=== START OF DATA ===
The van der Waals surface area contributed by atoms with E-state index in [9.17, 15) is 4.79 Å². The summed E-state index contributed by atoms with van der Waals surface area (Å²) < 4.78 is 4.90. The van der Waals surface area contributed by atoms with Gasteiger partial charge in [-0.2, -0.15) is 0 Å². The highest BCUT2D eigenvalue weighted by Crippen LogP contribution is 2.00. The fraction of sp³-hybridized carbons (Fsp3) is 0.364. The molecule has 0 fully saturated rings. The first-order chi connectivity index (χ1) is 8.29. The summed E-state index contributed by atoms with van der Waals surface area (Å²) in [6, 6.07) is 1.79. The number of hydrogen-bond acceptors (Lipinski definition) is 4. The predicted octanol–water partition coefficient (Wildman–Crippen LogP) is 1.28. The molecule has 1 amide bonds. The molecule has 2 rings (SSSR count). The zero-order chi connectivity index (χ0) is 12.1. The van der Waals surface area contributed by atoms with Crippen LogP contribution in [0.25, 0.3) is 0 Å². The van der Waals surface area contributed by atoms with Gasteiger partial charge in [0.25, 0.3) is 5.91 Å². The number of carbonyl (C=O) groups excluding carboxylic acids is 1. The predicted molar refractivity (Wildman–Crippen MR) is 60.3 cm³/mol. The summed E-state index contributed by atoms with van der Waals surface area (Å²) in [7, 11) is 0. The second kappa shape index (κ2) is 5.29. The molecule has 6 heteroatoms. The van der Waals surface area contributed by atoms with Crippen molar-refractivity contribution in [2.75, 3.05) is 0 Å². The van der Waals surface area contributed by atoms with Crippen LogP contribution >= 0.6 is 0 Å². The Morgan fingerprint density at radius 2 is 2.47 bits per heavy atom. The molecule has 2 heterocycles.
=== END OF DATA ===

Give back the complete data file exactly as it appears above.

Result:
The van der Waals surface area contributed by atoms with E-state index in [9.17, 15) is 4.79 Å². The summed E-state index contributed by atoms with van der Waals surface area (Å²) < 4.78 is 4.90. The van der Waals surface area contributed by atoms with Gasteiger partial charge in [-0.2, -0.15) is 0 Å². The highest BCUT2D eigenvalue weighted by Crippen LogP contribution is 2.00. The fraction of sp³-hybridized carbons (Fsp3) is 0.364. The molecule has 0 fully saturated rings. The first-order chi connectivity index (χ1) is 8.29. The summed E-state index contributed by atoms with van der Waals surface area (Å²) in [6, 6.07) is 1.79. The number of hydrogen-bond acceptors (Lipinski definition) is 4. The predicted octanol–water partition coefficient (Wildman–Crippen LogP) is 1.28. The molecule has 1 amide bonds. The molecule has 2 rings (SSSR count). The zero-order chi connectivity index (χ0) is 12.1. The van der Waals surface area contributed by atoms with Crippen LogP contribution in [0.25, 0.3) is 0 Å². The van der Waals surface area contributed by atoms with Gasteiger partial charge in [0.25, 0.3) is 5.91 Å². The number of carbonyl (C=O) groups excluding carboxylic acids is 1. The predicted molar refractivity (Wildman–Crippen MR) is 60.3 cm³/mol. The summed E-state index contributed by atoms with van der Waals surface area (Å²) in [7, 11) is 0. The second kappa shape index (κ2) is 5.29. The molecule has 6 heteroatoms. The van der Waals surface area contributed by atoms with Crippen molar-refractivity contribution in [2.75, 3.05) is 0 Å². The van der Waals surface area contributed by atoms with Crippen LogP contribution >= 0.6 is 0 Å². The Morgan fingerprint density at radius 2 is 2.47 bits per heavy atom. The molecule has 2 heterocycles.